It’s pretty clear to me that gun control has little or no effect on violent crime. (See my Visualizing the statistics page if you haven’t already.)
But people are beating the drum for gun control. If something even has a chance of working, we have to do it, they say. Even if it infringes people’s constitutional rights. Even if it costs money.
“We have to do something, even if it might save just one life.”
Even if it’s unlikely to help at all. What happened in Britain when they banned handguns? Armed robbery went up. What changed when the previous assault weapons ban ended, and people started buying AR-15s like crazy? Nothing: the rates of homicide and violent crime weren’t affected.
OK, if we’re going to try ANYTHING that might help, I have a modest proposal here. It infringes people’s rights. It costs money. And it has a chance of reducing violent crime. It goes like this:
- Identify the urban neighborhoods with the most violent crime
- Set up police checkpoints throughout the neighborhood
- Allow no one to enter or exit a building, or to pass from street to street, without a thorough search of their person.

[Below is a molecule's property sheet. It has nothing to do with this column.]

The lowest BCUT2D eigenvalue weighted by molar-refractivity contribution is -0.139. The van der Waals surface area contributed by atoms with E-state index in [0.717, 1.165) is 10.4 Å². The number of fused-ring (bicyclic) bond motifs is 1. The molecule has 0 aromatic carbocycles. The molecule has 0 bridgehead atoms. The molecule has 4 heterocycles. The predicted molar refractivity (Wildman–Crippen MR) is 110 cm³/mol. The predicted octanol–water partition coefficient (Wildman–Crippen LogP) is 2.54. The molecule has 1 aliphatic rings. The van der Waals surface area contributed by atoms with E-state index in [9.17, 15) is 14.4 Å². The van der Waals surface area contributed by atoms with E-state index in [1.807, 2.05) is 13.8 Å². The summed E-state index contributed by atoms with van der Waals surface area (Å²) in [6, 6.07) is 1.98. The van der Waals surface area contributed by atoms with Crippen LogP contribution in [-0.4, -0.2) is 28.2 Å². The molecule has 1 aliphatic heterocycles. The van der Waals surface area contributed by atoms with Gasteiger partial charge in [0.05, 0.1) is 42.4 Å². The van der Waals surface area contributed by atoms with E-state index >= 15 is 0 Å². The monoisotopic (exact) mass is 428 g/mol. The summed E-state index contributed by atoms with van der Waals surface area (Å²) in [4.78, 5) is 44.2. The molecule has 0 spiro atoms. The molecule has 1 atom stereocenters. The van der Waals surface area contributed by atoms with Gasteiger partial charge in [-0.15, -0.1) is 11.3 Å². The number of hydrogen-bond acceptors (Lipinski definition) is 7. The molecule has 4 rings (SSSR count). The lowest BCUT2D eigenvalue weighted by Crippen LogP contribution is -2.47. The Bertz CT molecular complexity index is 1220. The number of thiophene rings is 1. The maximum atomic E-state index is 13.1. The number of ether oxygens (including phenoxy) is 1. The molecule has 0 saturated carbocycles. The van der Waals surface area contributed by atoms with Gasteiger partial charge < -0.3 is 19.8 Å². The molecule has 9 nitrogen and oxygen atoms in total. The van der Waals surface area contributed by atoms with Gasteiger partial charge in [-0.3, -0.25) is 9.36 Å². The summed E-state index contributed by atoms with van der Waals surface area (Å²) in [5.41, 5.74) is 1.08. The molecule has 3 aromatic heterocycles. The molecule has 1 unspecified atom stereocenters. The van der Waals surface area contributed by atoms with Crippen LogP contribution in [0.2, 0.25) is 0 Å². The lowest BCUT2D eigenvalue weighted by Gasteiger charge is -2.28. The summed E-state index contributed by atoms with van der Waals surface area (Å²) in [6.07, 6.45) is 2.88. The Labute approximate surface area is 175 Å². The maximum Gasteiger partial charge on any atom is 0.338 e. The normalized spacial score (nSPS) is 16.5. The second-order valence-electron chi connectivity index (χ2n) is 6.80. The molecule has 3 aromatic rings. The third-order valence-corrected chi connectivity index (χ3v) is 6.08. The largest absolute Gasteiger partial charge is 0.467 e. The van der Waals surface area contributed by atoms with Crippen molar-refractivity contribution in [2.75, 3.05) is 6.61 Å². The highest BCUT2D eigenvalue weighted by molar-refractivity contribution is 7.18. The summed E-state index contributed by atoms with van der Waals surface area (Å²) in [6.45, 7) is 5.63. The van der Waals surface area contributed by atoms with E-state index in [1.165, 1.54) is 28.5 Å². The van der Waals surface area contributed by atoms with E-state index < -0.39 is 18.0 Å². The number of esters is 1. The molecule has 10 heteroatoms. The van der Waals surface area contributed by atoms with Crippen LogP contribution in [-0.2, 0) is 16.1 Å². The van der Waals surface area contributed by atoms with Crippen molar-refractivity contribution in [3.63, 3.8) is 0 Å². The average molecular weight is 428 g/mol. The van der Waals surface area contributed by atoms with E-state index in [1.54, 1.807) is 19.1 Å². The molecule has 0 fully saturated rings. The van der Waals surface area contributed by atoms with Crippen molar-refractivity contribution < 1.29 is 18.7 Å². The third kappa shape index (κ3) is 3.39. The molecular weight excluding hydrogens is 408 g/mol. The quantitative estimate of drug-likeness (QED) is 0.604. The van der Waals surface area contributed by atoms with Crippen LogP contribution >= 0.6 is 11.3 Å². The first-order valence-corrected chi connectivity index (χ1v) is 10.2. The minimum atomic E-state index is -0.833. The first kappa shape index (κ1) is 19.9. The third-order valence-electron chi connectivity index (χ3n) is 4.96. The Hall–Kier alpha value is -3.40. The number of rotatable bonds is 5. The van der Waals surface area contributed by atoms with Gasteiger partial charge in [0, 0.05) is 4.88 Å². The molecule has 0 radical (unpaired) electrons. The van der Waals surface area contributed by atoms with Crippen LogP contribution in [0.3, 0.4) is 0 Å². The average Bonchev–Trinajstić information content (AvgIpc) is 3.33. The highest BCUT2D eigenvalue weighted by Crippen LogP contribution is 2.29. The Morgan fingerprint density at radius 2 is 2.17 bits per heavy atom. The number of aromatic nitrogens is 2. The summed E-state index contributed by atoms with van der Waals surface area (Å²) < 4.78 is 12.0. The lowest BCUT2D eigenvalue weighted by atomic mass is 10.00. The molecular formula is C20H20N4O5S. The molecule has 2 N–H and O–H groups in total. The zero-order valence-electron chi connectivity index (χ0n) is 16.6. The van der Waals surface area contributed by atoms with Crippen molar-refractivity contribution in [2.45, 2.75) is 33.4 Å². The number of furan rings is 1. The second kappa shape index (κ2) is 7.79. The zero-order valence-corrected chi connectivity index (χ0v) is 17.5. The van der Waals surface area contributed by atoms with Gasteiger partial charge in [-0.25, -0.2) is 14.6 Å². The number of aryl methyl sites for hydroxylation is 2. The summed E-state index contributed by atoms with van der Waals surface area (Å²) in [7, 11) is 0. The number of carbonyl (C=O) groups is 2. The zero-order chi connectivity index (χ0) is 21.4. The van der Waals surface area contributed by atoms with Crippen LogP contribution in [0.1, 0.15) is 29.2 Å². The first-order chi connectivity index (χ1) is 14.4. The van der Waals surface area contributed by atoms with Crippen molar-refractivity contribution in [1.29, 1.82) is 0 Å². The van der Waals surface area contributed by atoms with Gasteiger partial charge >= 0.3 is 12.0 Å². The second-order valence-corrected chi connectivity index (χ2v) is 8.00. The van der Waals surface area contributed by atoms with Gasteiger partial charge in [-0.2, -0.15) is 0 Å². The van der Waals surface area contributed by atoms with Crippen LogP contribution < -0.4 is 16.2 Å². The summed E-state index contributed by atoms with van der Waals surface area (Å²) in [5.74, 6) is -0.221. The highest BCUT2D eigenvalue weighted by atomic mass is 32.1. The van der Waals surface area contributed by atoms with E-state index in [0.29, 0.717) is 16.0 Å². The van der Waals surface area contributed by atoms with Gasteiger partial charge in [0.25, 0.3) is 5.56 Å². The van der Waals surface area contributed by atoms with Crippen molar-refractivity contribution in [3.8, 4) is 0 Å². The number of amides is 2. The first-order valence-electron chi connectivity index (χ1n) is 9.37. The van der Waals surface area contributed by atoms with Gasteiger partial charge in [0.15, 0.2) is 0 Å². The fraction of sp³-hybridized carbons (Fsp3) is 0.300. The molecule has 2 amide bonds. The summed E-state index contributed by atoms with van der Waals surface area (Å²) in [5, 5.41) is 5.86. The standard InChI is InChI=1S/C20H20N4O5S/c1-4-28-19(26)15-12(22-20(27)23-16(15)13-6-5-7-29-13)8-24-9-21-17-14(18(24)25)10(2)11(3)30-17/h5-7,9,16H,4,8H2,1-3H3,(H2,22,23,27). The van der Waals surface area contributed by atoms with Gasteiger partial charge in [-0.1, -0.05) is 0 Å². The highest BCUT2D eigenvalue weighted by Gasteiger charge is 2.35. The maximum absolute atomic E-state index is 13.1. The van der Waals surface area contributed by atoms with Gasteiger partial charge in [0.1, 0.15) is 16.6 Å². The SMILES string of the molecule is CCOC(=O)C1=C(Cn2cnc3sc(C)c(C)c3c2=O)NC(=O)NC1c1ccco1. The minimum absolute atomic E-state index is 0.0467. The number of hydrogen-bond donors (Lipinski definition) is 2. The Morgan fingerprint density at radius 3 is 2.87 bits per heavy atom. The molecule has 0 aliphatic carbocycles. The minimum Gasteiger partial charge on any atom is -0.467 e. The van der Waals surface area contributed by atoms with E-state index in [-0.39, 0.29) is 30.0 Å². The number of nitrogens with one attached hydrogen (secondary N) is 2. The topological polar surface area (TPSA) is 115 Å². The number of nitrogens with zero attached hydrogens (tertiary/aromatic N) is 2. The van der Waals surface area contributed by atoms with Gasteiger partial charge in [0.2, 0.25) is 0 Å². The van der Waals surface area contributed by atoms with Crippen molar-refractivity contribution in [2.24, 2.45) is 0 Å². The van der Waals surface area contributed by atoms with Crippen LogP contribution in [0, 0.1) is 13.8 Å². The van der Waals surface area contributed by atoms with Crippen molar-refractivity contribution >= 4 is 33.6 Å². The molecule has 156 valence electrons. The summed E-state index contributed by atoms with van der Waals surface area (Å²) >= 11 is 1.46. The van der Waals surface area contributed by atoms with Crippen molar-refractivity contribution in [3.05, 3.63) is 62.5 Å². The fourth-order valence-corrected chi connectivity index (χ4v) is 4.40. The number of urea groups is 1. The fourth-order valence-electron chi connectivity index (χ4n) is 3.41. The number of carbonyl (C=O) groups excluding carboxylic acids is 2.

It might work! In fact, it is more likely to work than a gun ban. But we wouldn’t do this, because of the following reasons (which also correspond to the steps above):
- Picking on certain neighborhoods is profiling, and violates the 14th Amendment
- All those extra police cost way too much
- Searching everybody without cause violates the Fourth Amendment
Of course I’m not seriously proposing this; in fact it’s outrageous. (Unless you want to live in a police state.) And why bother, when it’s much easier just to ban some sort of ill-defined “assault weapons”? But that comes close to banning most legally owned guns, which is outrageous too.